L.A. teachers union chief ends reelection campaign

Alex Caputo-Pearl got 48% of the voting in March. Now challenger Warren Fletcher has dropped out of the race.
Alex Caputo-Pearl got 48% of the voting in March. Now challenger Warren Fletcher has dropped out of the race.
(Katie Falkenberg / Los Angeles Times)

Los Angeles teachers union President Warren Fletcher said he would no longer actively campaign for reelection, clearing the path for challenger Alex Caputo-Pearl to become the next leader of United Teachers Los Angeles.

In the first round of voting in March, Caputo-Pearl received 48% of the votes and Fletcher 21%. The runoff election takes place this month, with ballots set to be counted April 29.

In an interview Sunday, the one-term incumbent also said that he had not formally suspended his campaign and that he would serve if he won. But Fletcher emphasized that he had accepted that an incumbent who finished so far back in a primary had little hope of winning a runoff.


“The results of the first round of the UTLA election were fairly unambiguous,” Fletcher wrote in a letter distributed last week at union meetings. “The voting membership has decisively signaled the desire for a change in direction. To assert otherwise would be to deny an obvious reality.”

Ten candidates had vied for the office of president, seeking to lead a teacher corps that is substantially dispirited and divided, with common grievances but no clear consensus on how to move forward.

Fletcher said he was advised that he could win only with a negative campaign, which he was unwilling to do.

“Only a fool fights in a burning house,” Fletcher said Sunday. “This is not the time to be having an internal fight, because of the attacks UTLA is under and that our profession is under.”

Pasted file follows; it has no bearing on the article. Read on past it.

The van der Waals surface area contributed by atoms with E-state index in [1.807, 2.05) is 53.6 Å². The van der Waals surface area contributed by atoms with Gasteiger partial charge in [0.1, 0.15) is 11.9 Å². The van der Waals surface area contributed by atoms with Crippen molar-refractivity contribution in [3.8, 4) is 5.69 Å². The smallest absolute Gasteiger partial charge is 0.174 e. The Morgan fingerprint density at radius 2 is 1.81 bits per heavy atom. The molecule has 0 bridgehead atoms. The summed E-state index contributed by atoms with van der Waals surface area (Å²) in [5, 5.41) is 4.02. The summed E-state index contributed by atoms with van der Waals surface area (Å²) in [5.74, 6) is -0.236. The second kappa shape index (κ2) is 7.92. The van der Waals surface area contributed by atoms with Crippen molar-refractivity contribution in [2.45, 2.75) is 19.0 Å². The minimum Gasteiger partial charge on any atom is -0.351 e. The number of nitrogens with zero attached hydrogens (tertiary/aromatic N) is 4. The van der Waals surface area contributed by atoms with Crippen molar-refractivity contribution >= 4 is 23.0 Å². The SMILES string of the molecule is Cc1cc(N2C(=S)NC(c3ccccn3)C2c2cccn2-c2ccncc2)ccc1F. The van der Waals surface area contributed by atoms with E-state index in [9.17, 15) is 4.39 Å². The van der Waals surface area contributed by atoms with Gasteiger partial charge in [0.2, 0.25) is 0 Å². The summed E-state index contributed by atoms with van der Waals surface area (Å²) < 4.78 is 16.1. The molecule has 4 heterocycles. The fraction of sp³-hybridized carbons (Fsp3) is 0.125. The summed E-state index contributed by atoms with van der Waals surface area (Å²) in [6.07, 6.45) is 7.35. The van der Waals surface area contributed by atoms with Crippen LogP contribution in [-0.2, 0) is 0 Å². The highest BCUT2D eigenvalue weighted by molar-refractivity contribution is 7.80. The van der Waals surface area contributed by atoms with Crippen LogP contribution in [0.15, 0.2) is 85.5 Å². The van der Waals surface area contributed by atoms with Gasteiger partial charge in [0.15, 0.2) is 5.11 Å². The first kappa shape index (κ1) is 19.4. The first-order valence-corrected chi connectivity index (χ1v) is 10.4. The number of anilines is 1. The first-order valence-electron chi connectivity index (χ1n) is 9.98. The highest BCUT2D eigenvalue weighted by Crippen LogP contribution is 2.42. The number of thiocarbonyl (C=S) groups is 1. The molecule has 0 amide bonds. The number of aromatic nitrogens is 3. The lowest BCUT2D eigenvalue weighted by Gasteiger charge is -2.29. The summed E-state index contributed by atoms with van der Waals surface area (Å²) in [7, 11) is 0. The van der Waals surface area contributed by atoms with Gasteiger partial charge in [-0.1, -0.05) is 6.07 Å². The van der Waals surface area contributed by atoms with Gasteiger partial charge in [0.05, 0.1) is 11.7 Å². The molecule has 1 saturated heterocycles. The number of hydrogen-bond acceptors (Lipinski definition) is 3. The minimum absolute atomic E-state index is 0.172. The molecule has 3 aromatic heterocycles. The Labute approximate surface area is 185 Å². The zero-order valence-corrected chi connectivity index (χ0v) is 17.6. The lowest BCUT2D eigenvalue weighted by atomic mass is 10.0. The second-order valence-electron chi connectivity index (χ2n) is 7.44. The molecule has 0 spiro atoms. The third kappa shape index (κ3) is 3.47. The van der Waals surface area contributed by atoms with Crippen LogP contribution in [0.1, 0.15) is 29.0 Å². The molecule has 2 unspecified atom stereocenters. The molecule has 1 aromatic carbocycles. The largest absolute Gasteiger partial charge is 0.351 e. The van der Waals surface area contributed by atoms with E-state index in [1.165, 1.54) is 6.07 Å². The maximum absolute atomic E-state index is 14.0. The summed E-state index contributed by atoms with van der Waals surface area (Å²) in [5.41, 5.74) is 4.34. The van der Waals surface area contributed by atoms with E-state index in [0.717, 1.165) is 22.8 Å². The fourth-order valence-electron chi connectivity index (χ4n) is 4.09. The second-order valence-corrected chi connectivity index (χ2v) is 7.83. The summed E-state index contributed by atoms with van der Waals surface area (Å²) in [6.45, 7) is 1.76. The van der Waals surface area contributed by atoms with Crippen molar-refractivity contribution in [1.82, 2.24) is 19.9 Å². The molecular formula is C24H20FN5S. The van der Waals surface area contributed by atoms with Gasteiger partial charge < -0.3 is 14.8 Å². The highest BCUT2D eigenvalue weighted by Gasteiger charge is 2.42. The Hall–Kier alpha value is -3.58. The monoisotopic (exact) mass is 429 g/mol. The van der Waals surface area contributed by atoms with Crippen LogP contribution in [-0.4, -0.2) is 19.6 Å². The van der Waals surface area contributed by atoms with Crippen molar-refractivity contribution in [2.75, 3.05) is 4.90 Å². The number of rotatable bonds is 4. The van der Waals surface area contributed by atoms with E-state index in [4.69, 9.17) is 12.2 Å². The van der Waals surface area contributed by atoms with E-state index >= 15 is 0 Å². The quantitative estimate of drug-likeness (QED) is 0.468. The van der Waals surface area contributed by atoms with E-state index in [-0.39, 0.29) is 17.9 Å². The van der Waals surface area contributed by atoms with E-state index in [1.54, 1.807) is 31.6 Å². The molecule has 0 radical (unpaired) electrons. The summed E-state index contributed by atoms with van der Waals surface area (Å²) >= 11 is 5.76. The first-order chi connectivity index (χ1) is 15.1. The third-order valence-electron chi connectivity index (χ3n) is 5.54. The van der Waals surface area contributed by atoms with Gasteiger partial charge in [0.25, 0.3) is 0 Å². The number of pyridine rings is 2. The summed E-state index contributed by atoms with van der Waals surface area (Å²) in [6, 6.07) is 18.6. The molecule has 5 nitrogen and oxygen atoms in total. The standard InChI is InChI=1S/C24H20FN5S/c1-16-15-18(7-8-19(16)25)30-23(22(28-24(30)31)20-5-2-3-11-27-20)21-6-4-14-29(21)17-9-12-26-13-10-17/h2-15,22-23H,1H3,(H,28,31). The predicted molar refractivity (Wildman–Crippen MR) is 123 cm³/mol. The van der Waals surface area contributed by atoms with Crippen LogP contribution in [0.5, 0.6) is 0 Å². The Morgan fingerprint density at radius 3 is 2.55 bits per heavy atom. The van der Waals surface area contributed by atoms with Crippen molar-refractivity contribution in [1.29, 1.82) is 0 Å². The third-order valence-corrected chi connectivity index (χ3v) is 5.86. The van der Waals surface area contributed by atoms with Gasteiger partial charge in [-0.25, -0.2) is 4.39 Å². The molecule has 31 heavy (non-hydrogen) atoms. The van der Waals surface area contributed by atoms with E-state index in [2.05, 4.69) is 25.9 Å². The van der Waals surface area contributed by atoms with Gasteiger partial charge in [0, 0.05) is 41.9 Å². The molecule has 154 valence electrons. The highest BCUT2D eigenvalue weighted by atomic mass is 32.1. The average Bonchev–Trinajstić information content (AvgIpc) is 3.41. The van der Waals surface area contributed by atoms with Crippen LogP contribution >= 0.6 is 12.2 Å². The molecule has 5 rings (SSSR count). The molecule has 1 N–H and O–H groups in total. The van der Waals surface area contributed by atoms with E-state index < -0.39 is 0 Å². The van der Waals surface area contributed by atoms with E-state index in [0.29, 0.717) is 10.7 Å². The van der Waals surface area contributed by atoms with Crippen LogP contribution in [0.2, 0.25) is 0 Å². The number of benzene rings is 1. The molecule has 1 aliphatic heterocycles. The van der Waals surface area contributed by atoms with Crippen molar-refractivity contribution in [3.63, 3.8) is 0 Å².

Fletcher, 55, was seeking a second and final term for a three-year position that pays $101,000 annually.

Instead of asking members to vote for him, Fletcher called for unity and activism.

“Small voter participation numbers empower the enemies of Public Education,” Fletcher wrote in the letter to members. “Low voter numbers allow them to continue to spread the lie that teachers and Health and Human Services professionals don’t want union representation, and that we don’t care if our basic due process protections are taken away.”

In the first round, fewer than one in four teachers cast ballots — a higher percentage than in the previous election.

Fletcher said he would not send mailers to about 33,000 member households. Three years ago he used direct mail effectively when he was one of two challengers in a runoff. Fletcher also used direct mail in the first round this year, at a cost of about $12,500.

Fletcher added that it made no sense to withdraw from the race because a president can take office only after winning a majority of votes. So if he dropped out, the election still would proceed, pitting Caputo-Pearl against third-place finisher Gregg Solkovits.

Caputo-Pearl, 43, a high school social studies teacher, organized a slate of candidates, called Union Power, that swept the union’s other citywide offices.

“The Union Power team recognizes that there is still an election, and that our members have a critical democratic right to vote,” Caputo-Pearl said in a statement. “We, like UTLA President Warren Fletcher, are encouraging every member to vote.”

He has not strongly criticized Fletcher’s positions on issues but has said the union needs to be more assertive in defending members and also in joining them with community groups to be more influential.

“The more we can be united behind this approach, the more successful we will be,” Caputo-Pearl said. “All of us have a role to play in the struggles ahead to ensure our students get the education they deserve and the members of UTLA that spend their lives serving those students get the respect they deserve.”